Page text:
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In our first two studies in this series we dealt with the word charisma and its meaning in general. I think it would be good just to spend a minute in recapitulation or review. We said that the word charisma is connected with the root Greek word charis, which means grace. And that charisma means “grace made specific, effective, manifest.” Grace in some particular manifestation or form that we can name it and call it this or that. But, the thing behind it, the thing that makes it possible is always the grace of God through Jesus Christ administered by the Holy Spirit but experienced in human lives. This is what charisma means, grace made specific, effective, manifest.
We did, as a matter of interest, find 25 examples in various passages of the New Testament where the word charisma is used. I’ll just go through those 25 examples so that we’ll have a basis to move on into the present study. We found it used of the following things. Righteousness, eternal life, the five ministry gifts mentioned in Ephesians 4:11, the nine spiritual gifts which are the ones we are proposing to study mentioned in 1 Corinthians 12:8–10, practical service or deaconship, exhorting, giving, ruling, showing mercy, helps, governments (or as we call it, steerings), celibacy and miraculous intervention of God. So the gifts of the Holy Spirit as they’re commonly called, which we are going to begin to study specifically this evening, these gifts of the Holy Spirit are one species in the total genus which is called charisma.
We said that the distinguishing feature that marks out this particular species from the others is contained in the word manifestations which is the word that’s used in 1 Corinthians 12:7 where these gifts are introduced. They are manifestations of the Holy Spirit. The Holy Spirit Himself is invisible, we cannot perceive Him with the senses but dwelling within a believer He operates through that believer in ways that we can perceive with our senses. The apostle Paul actually lists nine specific manifestations of the Holy Spirit which are also called the gifts of the Holy Spirit. Let’s turn now to 1 Corinthians 12 and look at the passage where Paul gives this list. Beginning then at verse 7:
“But the manifestation of the Spirit is given to every man to profit withal. For to one is given by the Spirit the word of wisdom; to another the word of knowledge by the same Spirit; to another faith by the same Spirit; to another the gifts of healing by the same Spirit; to another the working of miracles; to another prophecy; to another discerning of spirits; to another divers kinds of tongues; to another the interpretation of tongues: but all these worketh that one and the selfsame Spirit, dividing to every man severally as he will.”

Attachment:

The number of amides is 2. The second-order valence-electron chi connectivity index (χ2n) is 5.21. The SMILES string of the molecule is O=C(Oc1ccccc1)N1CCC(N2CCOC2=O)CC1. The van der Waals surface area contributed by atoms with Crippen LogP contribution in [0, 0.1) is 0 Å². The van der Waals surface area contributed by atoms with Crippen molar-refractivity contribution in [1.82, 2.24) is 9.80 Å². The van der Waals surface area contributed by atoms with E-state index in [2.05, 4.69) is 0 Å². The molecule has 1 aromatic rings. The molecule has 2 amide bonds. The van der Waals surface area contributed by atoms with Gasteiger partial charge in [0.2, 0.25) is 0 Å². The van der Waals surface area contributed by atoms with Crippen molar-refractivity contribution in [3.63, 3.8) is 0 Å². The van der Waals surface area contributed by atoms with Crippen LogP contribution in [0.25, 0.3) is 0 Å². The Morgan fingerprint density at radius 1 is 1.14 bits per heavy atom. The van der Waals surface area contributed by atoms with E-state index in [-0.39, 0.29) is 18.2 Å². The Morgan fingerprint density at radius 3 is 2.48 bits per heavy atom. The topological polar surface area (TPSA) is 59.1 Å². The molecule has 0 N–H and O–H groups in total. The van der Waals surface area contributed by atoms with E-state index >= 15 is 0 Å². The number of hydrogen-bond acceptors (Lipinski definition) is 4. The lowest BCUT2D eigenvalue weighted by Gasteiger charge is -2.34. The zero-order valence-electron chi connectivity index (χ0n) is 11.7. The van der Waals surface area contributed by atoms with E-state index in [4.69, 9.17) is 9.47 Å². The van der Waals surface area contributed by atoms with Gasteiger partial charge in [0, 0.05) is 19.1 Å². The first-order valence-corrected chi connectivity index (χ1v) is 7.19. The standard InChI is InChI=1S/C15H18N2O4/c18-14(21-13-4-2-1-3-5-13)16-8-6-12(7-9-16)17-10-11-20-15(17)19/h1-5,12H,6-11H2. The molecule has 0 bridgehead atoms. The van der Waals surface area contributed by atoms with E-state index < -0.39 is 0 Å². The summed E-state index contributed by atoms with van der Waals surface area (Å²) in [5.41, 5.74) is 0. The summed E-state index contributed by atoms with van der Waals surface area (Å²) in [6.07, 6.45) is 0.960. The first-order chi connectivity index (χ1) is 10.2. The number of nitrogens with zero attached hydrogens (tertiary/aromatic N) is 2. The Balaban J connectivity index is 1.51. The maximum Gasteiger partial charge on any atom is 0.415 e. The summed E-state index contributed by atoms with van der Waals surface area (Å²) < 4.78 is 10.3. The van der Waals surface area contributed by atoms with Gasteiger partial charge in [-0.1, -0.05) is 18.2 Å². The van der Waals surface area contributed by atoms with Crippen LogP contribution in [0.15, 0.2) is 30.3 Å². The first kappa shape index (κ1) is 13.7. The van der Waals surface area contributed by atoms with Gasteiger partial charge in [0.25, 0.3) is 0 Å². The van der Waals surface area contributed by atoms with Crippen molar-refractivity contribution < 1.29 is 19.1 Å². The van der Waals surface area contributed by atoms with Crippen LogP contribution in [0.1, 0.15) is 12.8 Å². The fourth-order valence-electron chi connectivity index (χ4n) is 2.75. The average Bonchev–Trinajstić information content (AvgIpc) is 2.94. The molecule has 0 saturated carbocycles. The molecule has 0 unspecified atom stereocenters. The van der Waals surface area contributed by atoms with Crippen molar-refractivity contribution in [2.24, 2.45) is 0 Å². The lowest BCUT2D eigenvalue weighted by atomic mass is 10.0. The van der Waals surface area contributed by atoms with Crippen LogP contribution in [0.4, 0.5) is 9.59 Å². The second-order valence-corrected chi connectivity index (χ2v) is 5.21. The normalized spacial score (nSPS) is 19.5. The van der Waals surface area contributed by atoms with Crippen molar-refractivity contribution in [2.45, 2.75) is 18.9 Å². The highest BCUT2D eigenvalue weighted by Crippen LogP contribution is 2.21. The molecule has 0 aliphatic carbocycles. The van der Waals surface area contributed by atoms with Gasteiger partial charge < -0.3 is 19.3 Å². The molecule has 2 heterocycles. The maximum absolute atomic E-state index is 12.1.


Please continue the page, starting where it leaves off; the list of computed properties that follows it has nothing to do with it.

You’ll notice there in verse 7 the key word “the manifestation of the Spirit.” And then notice that Paul says it is given to every man to profit withal. Where we read “every man” that is somewhat Elizabethan English. A better, modern translation would be “to each one.” And, of course, it is referring only to believers; this is not referring to unbelievers. To each believer the manifestation of the Holy Spirit is given to profit withal, for a useful, practical profitable purpose. As I heard a brother in the Lord say just the other day, “The gifts of the Holy Spirit are not toys, they’re tools. They are to do a useful, practical job.”
Then notice again, verse 11, “But all these worketh that one and the selfsame Spirit, dividing to every man severally as he will.” In modern English, “dividing to each one individually as He will.” So you see that Paul begins and ends this list by reminding us that as believers each one of us is entitled to his own specific manifestation of the Holy Spirit in his life. Manifestation or manifestations. Paul doesn’t suggest that God is rationing us to one, but each believer in Christ, if he lives in his inheritance, is entitled to enjoy the manifestations of the Holy Spirit in his life. It is not the will of God for any believer to be without these manifestations. Paul says most emphatically they are given to each one individually. Any believer that is living without these manifestations of the Holy Spirit is living below the level of God’s provision for his life.
Again, it is important to emphasize that these gifts are all supernatural. None of them could be explained merely by natural talent or education or ability. Wisdom is not the kind of wisdom that comes from spending 15 years in college and having three degrees. It’s wisdom that’s given supernaturally by the Holy Spirit.
Likewise with knowledge. Healing is not the type of healing that’s ministered by the physician or the surgeon—though we respect that and are grateful for it—but this is supernatural healing. It is most important to understand every one of these gifts is on a supernatural level.
Of course, the reason why some believers don’t have these manifestations is they have never taken this vital step out of the natural into the supernatural. I believe, myself, the doorway out of the natural into the supernatural is the baptism in the Holy Spirit with the miraculous manifestation of speaking in another tongue. Once you’ve entered into the realm of the supernatural it is the will of God that you should continue to function in that realm.
The picture given in the New Testament of Christianity as it was launched is a supernatural way of life. If you’d like to check that, I did it once this way. I read through the book of Acts, which has 28 chapters, and is the only historical record we have in Scripture of how the early church functioned. I tried to find out what would happen if I removed all references to the manifestly supernatural. Do you know what I discovered? Not one chapter would be left intact. It is impossible to take away the supernatural and to speak about New Testament Christianity because New Testament Christianity was absolutely permeated with the supernatural. I believe the reason was that for the New Testament Christian the baptism in the Holy Spirit, speaking with another tongue, was a norm. It wasn’t a goal to be achieved at the end of so many years of righteous living, it was the gateway into normal Christian living.